At this writing, Hosmer this season is batting .250/.315/.395 with 17 home runs in 151 games. Even after you adjust for the run-suppressing effects of Petco Park — those numbers yield a 96 ERA+ — that’s sub-par production for a first baseman. He’s also carrying around a .300 batting average on balls in play, which suggests those depressed numbers aren’t really the result of bad luck. His exit velocity is pretty much league average, and his weight on-base average (wOBA, an all-encompassing advanced offensive statistic) is mostly in line with his expected wOBA. Again, he’s been a below-average hitter for reasons other than simple misfortune.
Two more reasons to worry: Hosmer is striking out at a career-high rate, and he’s also showing the strongest ground-ball tendencies of his career. Striking out more often is an obvious concern in the absence of a power spike, but the latter trend is perhaps more worrisome. Hosmer has long been a ground-ball hitter, which isn’t ideal for someone lacking plus speed and manning a power-first position. For his career, including 2018, he’s got a ground-ball percentage of 54.2. This season, though, that figure has spiked above 60 percent for the first time in his career. Among 2018 qualifiers, only Ian Desmond of the Rockies has a higher ground-ball rate than Hosmer’s 60.1 percent.
For much of Hosmer’s Royals career, we heard calls for him to focus on increasing his launch angle and tapping into his power. However, not much happened on that front — Hosmer hit 25 home runs in 2016 and 2017, but that was mostly the result of higher homer rates on fly balls, not a decreased ground-ball percentage. This season, though, his disappointing production prompted him to make changes. Here’s what Kevin Acee of the San Diego Union-Tribune wrote on Sept. 11 of this year:
“I guess that’s what we’ve been searching for all year,” [Hosmer] said. “… It just got to the point where I wanted to focus on the main thing – ‘What is the main thing of getting the ball in the air?’ “
That’s pretty much precisely what he asked hitting coach Matt Stairs and assistant hitting coach Johnny Washington before the series in Cincinnati.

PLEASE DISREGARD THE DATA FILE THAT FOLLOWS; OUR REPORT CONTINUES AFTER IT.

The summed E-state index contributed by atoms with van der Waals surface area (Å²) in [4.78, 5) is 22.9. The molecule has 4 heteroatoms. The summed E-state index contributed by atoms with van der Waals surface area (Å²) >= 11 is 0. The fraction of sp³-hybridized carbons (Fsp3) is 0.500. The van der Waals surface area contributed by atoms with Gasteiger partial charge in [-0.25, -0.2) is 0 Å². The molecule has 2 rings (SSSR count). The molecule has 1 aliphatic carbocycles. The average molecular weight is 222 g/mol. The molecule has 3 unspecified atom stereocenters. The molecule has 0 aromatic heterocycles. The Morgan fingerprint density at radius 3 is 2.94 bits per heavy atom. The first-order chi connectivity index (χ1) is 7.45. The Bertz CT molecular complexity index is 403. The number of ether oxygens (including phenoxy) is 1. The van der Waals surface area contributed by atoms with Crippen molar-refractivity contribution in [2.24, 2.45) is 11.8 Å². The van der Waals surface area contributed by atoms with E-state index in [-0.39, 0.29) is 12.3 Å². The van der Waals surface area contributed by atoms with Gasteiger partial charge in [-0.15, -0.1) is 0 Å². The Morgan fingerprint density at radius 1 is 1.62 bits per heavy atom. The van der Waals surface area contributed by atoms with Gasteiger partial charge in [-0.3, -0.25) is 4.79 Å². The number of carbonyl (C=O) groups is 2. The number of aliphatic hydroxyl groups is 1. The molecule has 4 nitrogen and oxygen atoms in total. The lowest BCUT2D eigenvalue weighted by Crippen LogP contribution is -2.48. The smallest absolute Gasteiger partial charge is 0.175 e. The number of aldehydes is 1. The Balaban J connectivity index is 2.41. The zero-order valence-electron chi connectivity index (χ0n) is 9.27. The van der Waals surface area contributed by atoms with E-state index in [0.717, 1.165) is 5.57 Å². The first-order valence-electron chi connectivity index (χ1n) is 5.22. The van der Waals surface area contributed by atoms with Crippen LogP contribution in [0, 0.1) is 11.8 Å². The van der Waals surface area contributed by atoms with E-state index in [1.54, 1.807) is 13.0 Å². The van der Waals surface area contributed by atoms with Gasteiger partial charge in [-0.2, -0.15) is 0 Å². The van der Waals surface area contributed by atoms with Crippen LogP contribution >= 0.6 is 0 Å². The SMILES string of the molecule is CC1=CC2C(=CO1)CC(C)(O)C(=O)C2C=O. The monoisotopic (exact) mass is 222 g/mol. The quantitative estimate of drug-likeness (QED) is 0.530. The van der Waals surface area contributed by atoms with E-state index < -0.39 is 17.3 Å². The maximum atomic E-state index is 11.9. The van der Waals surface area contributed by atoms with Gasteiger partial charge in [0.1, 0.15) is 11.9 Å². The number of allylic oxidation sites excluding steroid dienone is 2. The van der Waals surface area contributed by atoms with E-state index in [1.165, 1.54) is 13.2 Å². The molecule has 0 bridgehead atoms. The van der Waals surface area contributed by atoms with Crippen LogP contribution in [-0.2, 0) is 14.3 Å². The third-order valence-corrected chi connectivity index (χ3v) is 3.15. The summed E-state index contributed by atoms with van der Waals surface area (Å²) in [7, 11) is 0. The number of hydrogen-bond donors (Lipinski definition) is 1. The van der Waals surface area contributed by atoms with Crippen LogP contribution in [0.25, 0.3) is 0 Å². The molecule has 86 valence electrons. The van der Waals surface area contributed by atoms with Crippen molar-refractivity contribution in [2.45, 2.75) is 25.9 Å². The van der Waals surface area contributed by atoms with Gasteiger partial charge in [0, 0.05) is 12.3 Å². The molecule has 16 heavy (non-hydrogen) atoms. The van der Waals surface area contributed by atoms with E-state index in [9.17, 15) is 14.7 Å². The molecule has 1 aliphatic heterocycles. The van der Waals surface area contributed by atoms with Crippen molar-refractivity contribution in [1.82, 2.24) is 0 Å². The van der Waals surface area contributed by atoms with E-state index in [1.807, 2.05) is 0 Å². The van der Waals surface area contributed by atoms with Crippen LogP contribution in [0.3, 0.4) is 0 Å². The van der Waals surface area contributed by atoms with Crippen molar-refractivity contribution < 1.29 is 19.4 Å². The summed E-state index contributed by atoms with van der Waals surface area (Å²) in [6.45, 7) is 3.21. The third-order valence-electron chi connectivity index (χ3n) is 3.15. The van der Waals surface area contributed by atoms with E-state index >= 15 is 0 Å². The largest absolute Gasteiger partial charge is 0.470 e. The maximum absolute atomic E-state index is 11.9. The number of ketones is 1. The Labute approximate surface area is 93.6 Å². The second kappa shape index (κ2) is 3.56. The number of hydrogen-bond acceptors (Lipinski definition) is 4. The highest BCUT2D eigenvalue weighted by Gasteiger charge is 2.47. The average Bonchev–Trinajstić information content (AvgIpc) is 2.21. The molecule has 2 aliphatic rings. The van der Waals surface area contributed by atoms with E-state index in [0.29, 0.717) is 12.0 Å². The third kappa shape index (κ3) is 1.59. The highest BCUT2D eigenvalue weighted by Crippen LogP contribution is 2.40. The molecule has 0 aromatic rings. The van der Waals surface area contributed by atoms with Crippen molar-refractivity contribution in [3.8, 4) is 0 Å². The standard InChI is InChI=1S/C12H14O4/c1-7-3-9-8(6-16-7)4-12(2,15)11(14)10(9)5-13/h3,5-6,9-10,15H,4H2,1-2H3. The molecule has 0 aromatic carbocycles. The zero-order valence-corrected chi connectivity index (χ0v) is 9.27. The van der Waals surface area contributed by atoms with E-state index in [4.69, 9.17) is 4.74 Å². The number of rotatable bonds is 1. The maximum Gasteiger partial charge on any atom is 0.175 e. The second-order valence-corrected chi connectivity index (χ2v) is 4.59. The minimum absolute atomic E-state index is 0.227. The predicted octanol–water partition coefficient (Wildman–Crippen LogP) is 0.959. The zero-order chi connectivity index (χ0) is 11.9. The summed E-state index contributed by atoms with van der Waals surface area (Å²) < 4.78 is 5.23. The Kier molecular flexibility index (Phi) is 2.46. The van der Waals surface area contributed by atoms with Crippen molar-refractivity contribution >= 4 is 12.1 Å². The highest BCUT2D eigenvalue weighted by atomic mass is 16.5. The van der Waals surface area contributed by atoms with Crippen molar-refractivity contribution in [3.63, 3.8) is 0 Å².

It’s not that Hosmer hadn’t worked previously on getting the ball in the air. In fact, it had been a focus of his offseason.
But he figured the final month was the time to narrow it down.
Lo and behold, simplifying it to Stairs’ advice to concern himself solely with the back leg — not his elbow or swing, typical instruments for manipulating launch angle — and timing his step more in sync with the pitcher’s delivery.
In that series in Cincinnati, Hosmer homered three times in four games. Sure, the Reds‘ pitching and ballpark probably abetted that surge, but when a production spike coincides with mechanical changes we’re inclined to think the player has unlocked something.
Well, here’s what Hosmer’s done since the end of the Cincy series and since that piece was written:
- .200/.273/.300 with two extra-base hits in 11 games;
- 65.6 ground ball percentage and more than five times as many ground balls as fly balls.
So since conferring with his hitting coaches and consciously undertaking swing alterations, Hosmer since that initial bust-out has been …. more ground ball-inclined than ever. That’s troublesome, and it’s a reminder that advocates of the “launch angle revolution” tend to oversimplify things. It’s one thing to declare that hitters should just go out there and hit the ball in the air and do so with authority. It’s another to do that in the face of muscle memory honed over the years and against the best pitchers in the world. Sure, guys like J.D. Martinez and Justin Turner have successfully remade themselves, but perhaps they’re more outliers than models?